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'God is inviting us': Twin Cities music pastor walks 130 miles to March on Washington

"This is what Jesus would do. And unfortunately, white Christians have been complicit and we have benefited from white supremacy for such a long time."
Credit: Abraham Bonowitz
Melody Olson (R) joined other faith leaders from around the country in walking from Charlottesville to the March on Washington.

WASHINGTON, D.C., USA — A Twin Cities woman just walked 130 miles, from Charlottesville to the National Mall.

Her message? It's time for white Christians to step up.

"God is inviting us into this," said Melody Olson, Music and Arts Director for Awaken Community, a church in St. Paul. "He sees his children, the people of color that are literally dying, and wants us to not ignore that suffering any longer and not ignore our responsibility to do something about it."

Olson joined a group of other white clergy members from all over the country in the pilgrimage. She and 13 other people walked 13-17 miles per day for the whole nine-day journey. Others joined them for a day or two at a time, and on Friday in Washington, D.C., there were around 100 of them.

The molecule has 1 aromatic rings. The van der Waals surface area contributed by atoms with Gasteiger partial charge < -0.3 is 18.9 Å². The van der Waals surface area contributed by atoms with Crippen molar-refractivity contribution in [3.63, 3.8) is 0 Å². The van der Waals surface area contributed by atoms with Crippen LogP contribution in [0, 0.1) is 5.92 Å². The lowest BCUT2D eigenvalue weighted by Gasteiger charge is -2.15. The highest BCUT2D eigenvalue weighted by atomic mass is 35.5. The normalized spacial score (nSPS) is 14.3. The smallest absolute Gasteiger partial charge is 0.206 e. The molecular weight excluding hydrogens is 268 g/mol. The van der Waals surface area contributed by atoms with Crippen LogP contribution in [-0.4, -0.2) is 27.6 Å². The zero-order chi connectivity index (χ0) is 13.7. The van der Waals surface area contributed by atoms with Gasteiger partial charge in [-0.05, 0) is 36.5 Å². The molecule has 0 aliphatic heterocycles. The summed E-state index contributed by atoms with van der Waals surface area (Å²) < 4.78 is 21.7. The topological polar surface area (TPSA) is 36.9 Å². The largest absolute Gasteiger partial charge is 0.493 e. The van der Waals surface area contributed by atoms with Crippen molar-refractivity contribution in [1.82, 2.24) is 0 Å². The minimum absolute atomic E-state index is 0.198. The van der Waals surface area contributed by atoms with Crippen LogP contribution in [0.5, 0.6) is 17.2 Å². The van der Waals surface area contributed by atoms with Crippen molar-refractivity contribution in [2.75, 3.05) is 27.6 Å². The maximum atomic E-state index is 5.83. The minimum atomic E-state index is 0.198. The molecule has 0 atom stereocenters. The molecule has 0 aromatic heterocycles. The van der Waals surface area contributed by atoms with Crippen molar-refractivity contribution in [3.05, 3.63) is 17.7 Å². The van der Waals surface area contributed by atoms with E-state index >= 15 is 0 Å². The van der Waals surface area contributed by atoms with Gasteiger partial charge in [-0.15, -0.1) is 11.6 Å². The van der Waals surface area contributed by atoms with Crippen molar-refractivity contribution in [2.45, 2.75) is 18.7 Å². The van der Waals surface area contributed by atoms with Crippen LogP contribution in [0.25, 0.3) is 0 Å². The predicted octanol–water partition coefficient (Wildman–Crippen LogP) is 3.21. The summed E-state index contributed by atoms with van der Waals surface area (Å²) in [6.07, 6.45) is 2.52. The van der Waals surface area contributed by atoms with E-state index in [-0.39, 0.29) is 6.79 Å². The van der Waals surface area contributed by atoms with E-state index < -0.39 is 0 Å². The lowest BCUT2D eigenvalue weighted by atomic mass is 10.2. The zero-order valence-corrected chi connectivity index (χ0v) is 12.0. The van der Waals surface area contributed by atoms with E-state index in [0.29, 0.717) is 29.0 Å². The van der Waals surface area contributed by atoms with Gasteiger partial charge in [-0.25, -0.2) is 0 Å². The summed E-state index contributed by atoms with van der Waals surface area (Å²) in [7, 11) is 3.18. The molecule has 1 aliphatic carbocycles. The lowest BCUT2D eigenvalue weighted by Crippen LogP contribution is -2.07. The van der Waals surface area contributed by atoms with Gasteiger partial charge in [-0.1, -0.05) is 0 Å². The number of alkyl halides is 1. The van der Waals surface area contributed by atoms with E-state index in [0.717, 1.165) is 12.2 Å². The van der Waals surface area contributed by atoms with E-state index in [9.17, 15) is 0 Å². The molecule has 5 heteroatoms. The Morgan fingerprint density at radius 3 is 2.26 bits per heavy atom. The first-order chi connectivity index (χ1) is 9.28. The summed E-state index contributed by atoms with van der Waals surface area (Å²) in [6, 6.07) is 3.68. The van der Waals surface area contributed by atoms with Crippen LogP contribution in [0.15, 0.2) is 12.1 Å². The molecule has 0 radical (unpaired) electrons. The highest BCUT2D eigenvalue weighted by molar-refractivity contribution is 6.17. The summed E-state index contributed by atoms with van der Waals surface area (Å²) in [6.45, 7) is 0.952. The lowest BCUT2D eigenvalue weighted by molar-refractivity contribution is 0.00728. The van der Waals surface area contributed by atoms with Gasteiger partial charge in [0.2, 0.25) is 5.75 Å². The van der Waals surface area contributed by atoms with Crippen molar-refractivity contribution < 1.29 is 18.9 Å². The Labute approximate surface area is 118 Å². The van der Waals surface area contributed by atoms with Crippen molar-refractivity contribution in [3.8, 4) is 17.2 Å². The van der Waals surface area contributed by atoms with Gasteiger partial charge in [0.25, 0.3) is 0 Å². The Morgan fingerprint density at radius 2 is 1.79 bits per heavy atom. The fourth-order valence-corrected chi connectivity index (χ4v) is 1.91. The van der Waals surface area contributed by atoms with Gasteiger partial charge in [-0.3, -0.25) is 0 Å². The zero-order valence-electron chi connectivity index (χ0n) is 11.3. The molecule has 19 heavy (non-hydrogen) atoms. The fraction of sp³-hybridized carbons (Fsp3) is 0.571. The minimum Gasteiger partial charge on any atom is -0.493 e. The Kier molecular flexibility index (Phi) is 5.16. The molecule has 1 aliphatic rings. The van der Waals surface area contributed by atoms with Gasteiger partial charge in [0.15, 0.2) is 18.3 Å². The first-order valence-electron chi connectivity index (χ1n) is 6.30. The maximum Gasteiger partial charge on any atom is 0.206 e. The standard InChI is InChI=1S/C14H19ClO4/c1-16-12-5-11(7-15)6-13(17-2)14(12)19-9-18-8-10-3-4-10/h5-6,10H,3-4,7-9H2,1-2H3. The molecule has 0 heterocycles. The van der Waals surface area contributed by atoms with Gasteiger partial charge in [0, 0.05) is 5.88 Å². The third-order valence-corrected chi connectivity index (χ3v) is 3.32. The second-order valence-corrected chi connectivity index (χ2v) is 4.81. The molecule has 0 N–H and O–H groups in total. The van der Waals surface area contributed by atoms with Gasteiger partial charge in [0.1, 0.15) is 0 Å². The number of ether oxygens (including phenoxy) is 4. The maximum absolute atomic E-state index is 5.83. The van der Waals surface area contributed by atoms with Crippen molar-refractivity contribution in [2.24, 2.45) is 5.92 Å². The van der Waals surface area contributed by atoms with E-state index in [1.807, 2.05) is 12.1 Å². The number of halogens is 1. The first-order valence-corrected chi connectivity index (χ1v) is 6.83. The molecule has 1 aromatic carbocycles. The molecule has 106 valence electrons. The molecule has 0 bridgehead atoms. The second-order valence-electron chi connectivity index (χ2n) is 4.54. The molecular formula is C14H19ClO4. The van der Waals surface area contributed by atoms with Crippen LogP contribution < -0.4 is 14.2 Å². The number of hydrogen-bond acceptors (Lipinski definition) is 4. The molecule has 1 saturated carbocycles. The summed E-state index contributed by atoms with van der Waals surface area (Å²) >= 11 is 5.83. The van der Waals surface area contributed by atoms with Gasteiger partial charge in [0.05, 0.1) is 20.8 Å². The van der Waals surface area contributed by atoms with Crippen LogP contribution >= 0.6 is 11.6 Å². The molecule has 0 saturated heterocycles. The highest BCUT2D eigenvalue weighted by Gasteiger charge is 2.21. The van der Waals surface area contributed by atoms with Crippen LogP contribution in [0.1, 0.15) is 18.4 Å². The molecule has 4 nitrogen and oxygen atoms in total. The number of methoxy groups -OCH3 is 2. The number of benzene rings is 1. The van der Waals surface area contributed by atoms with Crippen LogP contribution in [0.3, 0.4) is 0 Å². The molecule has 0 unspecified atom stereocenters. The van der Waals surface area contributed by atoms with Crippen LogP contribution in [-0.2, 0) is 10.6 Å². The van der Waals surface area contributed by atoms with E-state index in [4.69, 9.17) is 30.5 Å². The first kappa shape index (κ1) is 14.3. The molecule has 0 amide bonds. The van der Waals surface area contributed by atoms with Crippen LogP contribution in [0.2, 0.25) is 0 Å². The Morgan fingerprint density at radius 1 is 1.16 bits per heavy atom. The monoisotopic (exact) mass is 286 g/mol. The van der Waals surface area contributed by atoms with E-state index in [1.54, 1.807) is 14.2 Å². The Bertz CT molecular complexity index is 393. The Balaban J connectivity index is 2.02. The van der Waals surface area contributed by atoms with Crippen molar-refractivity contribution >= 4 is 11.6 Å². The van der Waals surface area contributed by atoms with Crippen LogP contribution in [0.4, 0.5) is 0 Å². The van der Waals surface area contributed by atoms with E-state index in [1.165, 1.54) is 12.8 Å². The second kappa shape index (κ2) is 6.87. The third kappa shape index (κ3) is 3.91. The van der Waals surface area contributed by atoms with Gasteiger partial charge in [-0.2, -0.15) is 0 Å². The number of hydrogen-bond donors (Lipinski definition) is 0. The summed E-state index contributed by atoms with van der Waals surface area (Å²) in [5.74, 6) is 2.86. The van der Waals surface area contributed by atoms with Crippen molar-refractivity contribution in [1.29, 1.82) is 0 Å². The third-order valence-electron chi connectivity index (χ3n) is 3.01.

They joined thousands of other people protesting against racial injustice, prompted by the recent deaths of Breonna Taylor and George Floyd, and the shooting of Jacob Blake in the back by police.

"It just feels like this moment in history, we can't pass by without stopping and talking and working," Olson said. "And so that was what I felt today in D.C., was a lot of people coming together, such a diverse group of people with strong intentions, strong emotions for sure, a lot of energy and a commitment to see this work through and to not give up."

Olson said it's especially important for white pastors and clergy to step up in this movement. 

"This is what Jesus would do," she said. "And unfortunately, white Christians have been complicit and we have benefited from white supremacy for such a long time. And really, when you look at history, we are the authors of white supremacy. And so if we feel the responsibility right now to write a new story."

Credit: Zach Read
A group of white clergy members walked 130 miles from Charlottesville to the March on Washington.

More information about the pilgrimage, called Walk the Walk of Racial Reckoning, Resolve and Love, can be found on the event's website.

Olson said her message to white Christians is to educate themselves about the history of racism and white supremacy, find people who are working to bring change, and join them.

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